The stabilizer 10 itself consists of upper and lower telescopic sections 16 and 18. With reference to the crosssectional view of FIGURE 5 in particular, it will be noted that the inner section 18 is in the nature of a channel bar slidably received within the section 16 which is slightly larger than the section 18 and incorporates i11- turned flanges 20 for a retention of the section 18 there n while still allowing for a free sliding or telescopic movement of the section 18 within the section 16.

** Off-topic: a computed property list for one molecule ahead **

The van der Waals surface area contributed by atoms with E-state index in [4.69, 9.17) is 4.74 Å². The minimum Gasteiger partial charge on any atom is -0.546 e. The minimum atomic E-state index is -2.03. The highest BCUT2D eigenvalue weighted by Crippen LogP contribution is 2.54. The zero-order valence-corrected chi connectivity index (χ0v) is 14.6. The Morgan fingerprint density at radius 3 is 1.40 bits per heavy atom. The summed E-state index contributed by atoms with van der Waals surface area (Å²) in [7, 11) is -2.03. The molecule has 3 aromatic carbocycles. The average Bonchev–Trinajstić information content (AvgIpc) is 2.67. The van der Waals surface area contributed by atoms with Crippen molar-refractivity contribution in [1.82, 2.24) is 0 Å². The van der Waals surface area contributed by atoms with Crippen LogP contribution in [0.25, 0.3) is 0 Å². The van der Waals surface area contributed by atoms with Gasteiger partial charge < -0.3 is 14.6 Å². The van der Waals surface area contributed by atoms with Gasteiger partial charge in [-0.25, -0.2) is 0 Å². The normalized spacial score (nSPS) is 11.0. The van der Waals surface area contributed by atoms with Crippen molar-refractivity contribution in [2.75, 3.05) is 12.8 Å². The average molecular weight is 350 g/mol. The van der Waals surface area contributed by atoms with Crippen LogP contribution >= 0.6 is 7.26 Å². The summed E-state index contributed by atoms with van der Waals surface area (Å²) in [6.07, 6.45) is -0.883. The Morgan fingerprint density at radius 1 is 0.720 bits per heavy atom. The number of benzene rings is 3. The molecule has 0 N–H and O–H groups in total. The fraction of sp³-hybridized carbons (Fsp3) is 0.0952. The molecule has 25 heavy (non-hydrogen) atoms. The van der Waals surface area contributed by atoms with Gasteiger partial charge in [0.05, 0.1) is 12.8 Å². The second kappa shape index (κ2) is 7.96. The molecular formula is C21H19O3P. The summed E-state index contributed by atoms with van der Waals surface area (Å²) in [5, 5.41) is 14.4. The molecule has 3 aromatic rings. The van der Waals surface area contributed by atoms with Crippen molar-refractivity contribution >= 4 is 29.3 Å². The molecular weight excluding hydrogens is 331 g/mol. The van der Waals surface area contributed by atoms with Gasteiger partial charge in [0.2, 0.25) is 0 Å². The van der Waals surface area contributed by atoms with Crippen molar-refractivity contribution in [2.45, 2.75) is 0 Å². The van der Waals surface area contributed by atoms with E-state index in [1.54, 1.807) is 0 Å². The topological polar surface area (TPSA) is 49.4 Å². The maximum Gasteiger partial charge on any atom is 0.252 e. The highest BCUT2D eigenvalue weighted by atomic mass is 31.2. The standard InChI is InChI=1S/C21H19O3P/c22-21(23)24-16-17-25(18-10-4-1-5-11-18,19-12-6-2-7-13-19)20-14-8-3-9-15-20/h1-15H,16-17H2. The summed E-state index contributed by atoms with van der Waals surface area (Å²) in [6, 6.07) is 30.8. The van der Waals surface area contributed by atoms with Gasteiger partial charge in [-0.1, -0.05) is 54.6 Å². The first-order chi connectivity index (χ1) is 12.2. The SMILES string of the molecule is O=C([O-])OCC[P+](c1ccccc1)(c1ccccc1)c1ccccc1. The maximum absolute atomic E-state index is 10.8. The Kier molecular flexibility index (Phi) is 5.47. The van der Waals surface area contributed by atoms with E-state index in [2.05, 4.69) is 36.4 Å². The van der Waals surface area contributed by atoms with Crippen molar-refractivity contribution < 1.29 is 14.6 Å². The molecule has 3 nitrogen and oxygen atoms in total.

It is contemplated that a ratchet type arrangement be utilized for effecting a locking of the lower section 18 in any desired extended position. As such, the lower sec tion is provided, on the rear or web surface thereof, with a series of teeth or notches 22, the section 18 thus in effect constituting a ratch. The pawl 24 operably engageable therewith is mounted on the web or back portion 26 of the outer section 16 by means of a pivot pin 28 extending through the pawl 24 and engaged with a pair of upstanding ears 30 welded to the upper section web 26. An elongated handle 32 extends laterally from the pawl 24 and an expanded coiled biasing spring 34 is engaged between the handle 32 and the web portion 26 so as to efiect an outward biasing of the handle 32 and a corresponding inward biasing of the pawl 24 into the engagement with the ratch or lower section 18. It will of course be appreciated that an appropriate opening 36 is provided through the web portion 26 of the outer section 16 so as to enable a passage of ahe pawl 24 therethrough, The pawl 24 is provided with a camming face and in effect acts as a one-way stop whereby the lower section 18 can be extended relative to the upper section 16 with the pawl 24 automatically riding over the teeth or notches, while a retraction of the lower section 18 into the upper section 16 is specifically precluded by the spring-biased pawl 24. When a retraction of the section 18 is desired, the pawl 24 must be manually released by moving the handle 32 against the spring 34, thereby raising the pawl 24 and allowing for a free movement of the teeth inwardly thereby.